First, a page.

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Ciceronian Controversies

Ciceronian Controversies

Edited by JoAnn DellaNeva
Translated by Brian Duvick

ISBN 9780674025202

Publication date: 04/30/2007

The most important literary dispute of the Renaissance pitted those writers of Neo-Latin who favored imitation of Cicero alone, as the single best exemplar of Latin prose, against those who preferred to follow an eclectic array of literary models. This Ciceronian controversy is the subject of the texts collected for the first time in this volume: exchanges of letters between Angelo Poliziano and Paolo Cortesi; between Gianfrancesco Pico della Mirandola and Pietro Bembo; and between Giovambattista Giraldi Cinzio and his mentor Celio Calcagnini. A postscript by Lilio Gregorio Giraldi and writings by Antonio Possevino comment further on this correspondence.

Because they address some of the most fundamental aspects of literary production, these quarrels shed light on similar debates about vernacular literature, which also turned on imitation and the role of the author. The Ciceronian controversy can also be seen as part of larger cultural movements, such as the choice of vernacular language over Latin, the development of Jesuit pedagogy, and the religious conflicts that characterized much of the Renaissance.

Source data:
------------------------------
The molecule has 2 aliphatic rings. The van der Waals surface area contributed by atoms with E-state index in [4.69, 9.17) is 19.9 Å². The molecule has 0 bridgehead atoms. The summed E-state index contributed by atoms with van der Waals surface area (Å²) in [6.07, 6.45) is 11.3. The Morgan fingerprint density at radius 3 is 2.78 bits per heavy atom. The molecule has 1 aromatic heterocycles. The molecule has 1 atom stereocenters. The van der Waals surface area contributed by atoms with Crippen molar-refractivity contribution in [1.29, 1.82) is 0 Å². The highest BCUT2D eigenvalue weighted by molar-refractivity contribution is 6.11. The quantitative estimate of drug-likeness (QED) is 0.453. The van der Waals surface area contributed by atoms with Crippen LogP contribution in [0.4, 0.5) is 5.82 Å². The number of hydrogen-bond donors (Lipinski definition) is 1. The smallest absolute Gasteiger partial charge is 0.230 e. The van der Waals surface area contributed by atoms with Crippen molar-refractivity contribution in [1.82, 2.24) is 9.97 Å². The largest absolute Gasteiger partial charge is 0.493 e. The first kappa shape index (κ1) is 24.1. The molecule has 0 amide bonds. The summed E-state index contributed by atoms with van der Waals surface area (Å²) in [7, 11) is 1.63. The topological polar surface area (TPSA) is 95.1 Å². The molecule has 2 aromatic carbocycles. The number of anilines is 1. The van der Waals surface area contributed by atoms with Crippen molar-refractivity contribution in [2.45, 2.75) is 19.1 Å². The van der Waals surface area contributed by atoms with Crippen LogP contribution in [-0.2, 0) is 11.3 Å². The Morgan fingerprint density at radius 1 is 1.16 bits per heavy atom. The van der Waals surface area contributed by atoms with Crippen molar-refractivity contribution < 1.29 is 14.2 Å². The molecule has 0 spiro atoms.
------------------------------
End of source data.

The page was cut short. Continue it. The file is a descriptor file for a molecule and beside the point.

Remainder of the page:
Praise

  • Believe it or not, the central issues of the book still make a worthy claim upon our attention. And this new bilingual edition, edited by JoAnn DellaNeva and translated by Brian Duvick, brings before the public for the first time in one blue volume, as beautifully printed as its 20 predecessors in this series, the most crucial documents in a literary debate that once engaged the finest minds in Europe.

    —James Gardner, New York Sun

Authors

  • JoAnn DellaNeva is Associate Professor of Romance Languages and Literatures, University of Notre Dame.
  • Brian Duvick is an Instructor in Philosophy, University of Colorado at Colorado Springs.

Book Details

  • 336 pages
  • 5-1/4 x 8 inches
  • Harvard University Press

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